Campfires, Tattoos, and Blood Oaths: Rites of Passage in Adolescence

When I was living in North Carolina several years ago I attended a great training on helping youth navigate their transitions to adulthood by appreciating their need for ritual and rites of passage.  I may still have that material around here somewhere, but for now I “dig out” a lot of resources with Google.  Today I found this project that is very similar to the one I knew in Durham:  ROPE is Rite of Passage Experience.

Children and teens have a natural impulse to create or take part in rites of passage experiences to claim their place as adults. If this impulse is not acknowledged and channeled, it can result in them turning to destructive activities such as drinking, smoking, bullying, sex, delinquent acts, joining gangs, and the use of drugs to mark for themselves and their peer group their entry into adulthood.

I loved the training I attended, because it was open to exploring the opportunities around young people’s natural instincts.  It also helped me appreciate why I think the West Virginia 4-H Program at Jackson’s Mill had such a strong influence on so many adolescents in my community.  The program has taken some heat for borrowing too heavily and perhaps not always authentically from Native American traditions; that said, those traditions, campfires, chants, shared songs, peace pipes, tribal affiliations and spirit sticks grabbed hold of a tremendous amount of teen energy and kept it constructive, serious, and positive.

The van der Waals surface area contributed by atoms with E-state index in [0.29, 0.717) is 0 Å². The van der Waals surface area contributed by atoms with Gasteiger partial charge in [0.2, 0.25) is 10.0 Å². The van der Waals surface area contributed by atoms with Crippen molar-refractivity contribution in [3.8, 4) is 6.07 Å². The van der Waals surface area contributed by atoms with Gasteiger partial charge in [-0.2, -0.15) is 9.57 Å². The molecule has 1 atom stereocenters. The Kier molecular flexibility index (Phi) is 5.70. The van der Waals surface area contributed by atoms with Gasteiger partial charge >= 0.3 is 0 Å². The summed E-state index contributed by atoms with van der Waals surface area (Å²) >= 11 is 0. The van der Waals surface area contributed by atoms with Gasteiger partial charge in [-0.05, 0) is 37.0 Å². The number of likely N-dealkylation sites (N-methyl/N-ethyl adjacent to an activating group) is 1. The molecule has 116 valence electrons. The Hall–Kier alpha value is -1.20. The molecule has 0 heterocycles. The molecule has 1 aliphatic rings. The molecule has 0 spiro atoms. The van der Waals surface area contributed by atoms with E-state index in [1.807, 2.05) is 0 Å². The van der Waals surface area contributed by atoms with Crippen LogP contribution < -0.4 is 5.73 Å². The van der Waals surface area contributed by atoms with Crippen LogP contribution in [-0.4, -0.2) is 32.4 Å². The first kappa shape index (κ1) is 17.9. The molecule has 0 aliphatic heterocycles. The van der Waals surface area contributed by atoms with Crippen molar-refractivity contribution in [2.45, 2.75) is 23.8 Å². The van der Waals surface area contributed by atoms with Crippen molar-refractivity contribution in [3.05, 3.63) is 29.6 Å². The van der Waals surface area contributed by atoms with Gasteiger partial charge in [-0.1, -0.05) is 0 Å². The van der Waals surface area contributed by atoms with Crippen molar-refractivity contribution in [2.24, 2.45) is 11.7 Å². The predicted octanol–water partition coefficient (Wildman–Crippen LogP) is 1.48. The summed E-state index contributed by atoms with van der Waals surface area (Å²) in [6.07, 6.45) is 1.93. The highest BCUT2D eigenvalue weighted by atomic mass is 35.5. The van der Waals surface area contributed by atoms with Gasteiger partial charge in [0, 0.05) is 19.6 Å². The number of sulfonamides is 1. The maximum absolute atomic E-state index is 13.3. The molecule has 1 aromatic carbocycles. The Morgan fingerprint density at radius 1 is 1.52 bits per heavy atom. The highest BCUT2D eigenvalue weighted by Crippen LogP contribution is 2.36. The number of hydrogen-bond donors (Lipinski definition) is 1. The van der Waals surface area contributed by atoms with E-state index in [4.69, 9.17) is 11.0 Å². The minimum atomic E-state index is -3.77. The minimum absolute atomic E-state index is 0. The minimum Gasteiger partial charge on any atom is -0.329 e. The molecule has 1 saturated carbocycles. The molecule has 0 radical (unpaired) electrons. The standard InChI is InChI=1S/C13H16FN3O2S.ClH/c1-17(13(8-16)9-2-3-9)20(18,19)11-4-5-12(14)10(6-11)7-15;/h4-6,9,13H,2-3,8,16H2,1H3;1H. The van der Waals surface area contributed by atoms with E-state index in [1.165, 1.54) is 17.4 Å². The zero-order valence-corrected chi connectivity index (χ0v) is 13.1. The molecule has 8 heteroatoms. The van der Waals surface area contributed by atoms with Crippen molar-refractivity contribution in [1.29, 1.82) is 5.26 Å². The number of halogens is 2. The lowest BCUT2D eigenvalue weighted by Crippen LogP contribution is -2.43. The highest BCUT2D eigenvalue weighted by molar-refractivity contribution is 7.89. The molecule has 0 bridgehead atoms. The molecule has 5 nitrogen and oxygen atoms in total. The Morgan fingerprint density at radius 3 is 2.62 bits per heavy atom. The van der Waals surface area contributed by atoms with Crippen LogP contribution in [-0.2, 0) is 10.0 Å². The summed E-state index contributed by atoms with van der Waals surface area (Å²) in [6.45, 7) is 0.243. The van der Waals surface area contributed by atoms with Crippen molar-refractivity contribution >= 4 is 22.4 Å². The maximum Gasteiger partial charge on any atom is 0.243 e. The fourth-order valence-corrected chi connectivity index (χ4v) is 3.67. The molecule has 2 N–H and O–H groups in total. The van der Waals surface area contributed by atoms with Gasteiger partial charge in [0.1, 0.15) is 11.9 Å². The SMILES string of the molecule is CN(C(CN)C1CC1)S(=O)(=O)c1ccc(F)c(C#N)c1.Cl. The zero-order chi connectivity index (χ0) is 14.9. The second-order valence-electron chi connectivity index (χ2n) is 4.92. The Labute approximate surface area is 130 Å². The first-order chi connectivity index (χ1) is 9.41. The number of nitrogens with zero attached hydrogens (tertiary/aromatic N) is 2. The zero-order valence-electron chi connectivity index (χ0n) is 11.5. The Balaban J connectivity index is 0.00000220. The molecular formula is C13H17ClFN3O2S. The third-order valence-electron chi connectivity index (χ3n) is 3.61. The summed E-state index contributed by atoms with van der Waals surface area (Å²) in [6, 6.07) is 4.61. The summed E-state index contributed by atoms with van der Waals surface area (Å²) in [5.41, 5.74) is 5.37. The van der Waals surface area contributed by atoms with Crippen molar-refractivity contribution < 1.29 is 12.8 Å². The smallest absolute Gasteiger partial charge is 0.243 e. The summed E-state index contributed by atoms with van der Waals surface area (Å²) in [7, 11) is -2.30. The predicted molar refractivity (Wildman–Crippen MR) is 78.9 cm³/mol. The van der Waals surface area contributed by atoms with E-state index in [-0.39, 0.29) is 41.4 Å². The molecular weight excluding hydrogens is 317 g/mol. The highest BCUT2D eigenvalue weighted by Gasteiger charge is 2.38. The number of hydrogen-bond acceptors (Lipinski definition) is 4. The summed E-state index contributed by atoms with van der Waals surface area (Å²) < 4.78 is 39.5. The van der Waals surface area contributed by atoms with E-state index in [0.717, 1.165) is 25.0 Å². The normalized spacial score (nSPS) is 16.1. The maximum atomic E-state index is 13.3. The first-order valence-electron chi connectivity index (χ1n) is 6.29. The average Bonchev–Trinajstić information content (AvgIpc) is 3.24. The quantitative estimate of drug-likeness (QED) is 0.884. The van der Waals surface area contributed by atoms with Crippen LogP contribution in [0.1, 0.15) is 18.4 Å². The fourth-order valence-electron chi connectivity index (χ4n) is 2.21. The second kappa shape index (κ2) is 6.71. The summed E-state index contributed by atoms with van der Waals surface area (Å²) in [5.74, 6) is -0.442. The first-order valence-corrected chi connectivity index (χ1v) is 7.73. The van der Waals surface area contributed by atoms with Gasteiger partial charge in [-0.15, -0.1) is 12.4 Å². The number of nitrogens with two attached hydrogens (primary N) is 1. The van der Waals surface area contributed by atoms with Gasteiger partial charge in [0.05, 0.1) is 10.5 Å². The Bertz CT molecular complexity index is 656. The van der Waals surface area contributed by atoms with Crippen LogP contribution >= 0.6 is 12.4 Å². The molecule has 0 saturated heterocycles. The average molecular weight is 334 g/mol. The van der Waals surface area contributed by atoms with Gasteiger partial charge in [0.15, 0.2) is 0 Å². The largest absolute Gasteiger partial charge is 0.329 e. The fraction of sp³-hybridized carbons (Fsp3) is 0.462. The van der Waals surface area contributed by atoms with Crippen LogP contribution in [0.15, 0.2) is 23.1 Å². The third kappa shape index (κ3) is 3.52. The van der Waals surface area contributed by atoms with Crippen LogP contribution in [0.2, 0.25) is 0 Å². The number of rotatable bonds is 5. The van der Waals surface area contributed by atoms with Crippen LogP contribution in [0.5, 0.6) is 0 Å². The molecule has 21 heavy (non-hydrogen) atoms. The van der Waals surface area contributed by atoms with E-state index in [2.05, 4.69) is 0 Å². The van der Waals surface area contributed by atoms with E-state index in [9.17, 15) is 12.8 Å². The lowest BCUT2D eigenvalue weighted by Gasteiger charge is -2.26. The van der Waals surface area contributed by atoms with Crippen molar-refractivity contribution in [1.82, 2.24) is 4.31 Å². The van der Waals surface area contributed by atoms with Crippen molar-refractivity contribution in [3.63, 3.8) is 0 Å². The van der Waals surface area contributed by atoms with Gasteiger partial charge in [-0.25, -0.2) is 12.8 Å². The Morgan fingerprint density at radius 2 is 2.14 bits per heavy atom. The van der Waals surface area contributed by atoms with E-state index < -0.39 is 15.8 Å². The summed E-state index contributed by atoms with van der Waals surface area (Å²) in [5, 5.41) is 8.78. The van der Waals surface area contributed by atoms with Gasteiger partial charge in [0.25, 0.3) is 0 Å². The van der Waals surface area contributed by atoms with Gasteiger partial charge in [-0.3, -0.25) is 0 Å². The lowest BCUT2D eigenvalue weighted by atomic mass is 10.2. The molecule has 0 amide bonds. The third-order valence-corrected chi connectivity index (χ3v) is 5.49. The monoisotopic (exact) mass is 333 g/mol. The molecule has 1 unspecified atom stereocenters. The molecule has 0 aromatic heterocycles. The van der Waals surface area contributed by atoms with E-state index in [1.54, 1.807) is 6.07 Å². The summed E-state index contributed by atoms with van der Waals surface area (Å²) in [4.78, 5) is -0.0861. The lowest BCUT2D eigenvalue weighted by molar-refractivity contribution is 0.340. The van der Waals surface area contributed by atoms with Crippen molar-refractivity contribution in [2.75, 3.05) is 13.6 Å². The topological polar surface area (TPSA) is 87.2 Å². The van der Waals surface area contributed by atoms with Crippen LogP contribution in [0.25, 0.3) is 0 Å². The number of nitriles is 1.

Adolescence is a time of growth, and change, and mystery.  It is a time of powerful transition and even spiritual evolution.  It fascinates me how primitive but important developmental “tasks” are fulfilled one way or another as kids grow up.  The picture I chose for this post is from the movie Dead Poets Society. Students of a particularly inspiring teacher take to secret meetings in the woods to read the works of dead poets, but also to bond with each other and explore amongst themselves thoughts, dreams, and goals they have never allowed themselves to consider before in the broad light of adult expectations and rules.  For those who are supported, it is freeing and resets their life course for the better.  For the one student whose new fire is abruptly extinguished by a disapproving parent, it is devastating.

Like adults, kids have a need to mark their dramatic transitions with ritual and rites of passage.  That process will happen one way or the other in the adolescent years.   Caring adults can help it happen with purpose and long-term benefits.

Image credit: The Students of Welton Academy

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